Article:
President Joe Biden pardoned domestic victims of the War on Drugs with federal easy marijuana possession convictions on Thursday. In doing so, he added that state governors should do similar to most marijuana possession arrests and convictions occur beyond the reach of the president’s pardon power in state and native jurisdictions.
“Just as nobody needs to be in a federal prison solely for possessing marijuana, nobody needs to be in an area jail or state prison for that reason, either,” Biden tweeted.
Few sitting governors responded to Biden’s request. That might be because most states with sitting Democratic Party governors – those more than likely to follow the president’s lead – have already got some legal process to expunge, seal or reduce not less than some, if not all, of the low-level marijuana convictions of their states. Fifteen of the 22 states held by Democrats have such policies in place, and plenty of of those governors praised Biden’s motion while noting they’d already done the identical.
Thanks to @POTUS for taking this long overdue motion.
In 2019, I signed the Illinois Cannabis Regulation and Tax Act and today we now have pardoned or expunged nearly 800,000 low-level convictions. https://t.co/off6LLzRU9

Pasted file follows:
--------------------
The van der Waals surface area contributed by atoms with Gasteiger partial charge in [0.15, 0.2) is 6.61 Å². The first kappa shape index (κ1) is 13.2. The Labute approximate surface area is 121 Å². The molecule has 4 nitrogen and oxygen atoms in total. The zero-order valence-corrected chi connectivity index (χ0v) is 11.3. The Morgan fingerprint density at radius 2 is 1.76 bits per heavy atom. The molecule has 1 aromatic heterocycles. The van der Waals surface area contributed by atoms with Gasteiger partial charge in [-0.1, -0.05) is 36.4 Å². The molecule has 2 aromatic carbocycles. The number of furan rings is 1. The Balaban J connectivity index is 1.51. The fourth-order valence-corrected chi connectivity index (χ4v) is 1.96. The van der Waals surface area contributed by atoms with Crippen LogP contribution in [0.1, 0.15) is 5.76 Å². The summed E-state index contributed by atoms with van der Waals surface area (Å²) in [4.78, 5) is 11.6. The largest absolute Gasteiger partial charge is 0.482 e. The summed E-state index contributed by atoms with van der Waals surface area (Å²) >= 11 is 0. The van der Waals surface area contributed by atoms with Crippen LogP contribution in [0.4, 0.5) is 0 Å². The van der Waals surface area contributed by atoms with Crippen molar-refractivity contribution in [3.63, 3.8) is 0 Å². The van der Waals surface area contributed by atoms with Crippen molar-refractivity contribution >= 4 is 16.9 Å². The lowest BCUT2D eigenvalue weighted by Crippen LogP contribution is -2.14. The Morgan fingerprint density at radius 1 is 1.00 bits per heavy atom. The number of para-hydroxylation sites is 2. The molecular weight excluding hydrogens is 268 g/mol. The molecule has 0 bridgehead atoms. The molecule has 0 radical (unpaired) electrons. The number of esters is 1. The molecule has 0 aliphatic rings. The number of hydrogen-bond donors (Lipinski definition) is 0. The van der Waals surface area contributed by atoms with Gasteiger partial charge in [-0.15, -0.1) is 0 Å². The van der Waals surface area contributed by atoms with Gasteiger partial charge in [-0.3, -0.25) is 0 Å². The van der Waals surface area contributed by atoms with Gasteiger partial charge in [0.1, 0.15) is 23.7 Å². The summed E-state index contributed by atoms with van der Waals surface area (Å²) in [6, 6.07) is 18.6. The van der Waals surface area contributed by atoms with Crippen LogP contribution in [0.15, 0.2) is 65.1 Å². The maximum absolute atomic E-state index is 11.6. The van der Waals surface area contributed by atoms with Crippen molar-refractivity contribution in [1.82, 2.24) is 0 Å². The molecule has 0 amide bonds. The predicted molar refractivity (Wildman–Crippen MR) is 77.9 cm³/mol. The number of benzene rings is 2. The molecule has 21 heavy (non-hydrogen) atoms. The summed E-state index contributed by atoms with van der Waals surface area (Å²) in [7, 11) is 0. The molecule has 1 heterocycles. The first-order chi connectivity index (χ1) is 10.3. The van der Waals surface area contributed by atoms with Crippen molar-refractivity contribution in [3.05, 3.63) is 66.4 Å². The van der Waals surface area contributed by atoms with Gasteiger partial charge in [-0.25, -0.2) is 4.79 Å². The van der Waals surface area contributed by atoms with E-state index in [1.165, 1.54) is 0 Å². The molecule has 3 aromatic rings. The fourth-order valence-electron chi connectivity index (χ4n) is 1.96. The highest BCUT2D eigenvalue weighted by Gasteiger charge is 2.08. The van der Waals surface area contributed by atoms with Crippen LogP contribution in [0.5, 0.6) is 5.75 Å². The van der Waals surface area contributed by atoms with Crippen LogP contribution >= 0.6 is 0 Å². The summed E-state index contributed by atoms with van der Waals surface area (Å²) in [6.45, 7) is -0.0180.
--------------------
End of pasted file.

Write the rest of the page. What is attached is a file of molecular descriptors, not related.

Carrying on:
— Governor JB Pritzker (@GovPritzker) October 6, 2022
Within the remaining seven states of Kansas, Kentucky, Louisiana, Maine, North Carolina, Pennsylvania and Wisconsin, which wouldn’t have a pardon process in place, a handful of governor’s offices responded to inquiries from HuffPost following Biden’s announcement.
Kentucky Gov. Andy Beshear (D) “agrees that nobody needs to be in jail just because of possession of marijuana,” Scottie Ellis, his deputy communications director, said over email. But, she added, “The White House had not alerted and has not briefed our office on exactly what his pardons may require and the precise details of what they’ll and won’t cover.”
Beshear established a Medical Cannabis Advisory Committee in April to review options for any executive motion he could take toward legalizing medical marijuana within the state.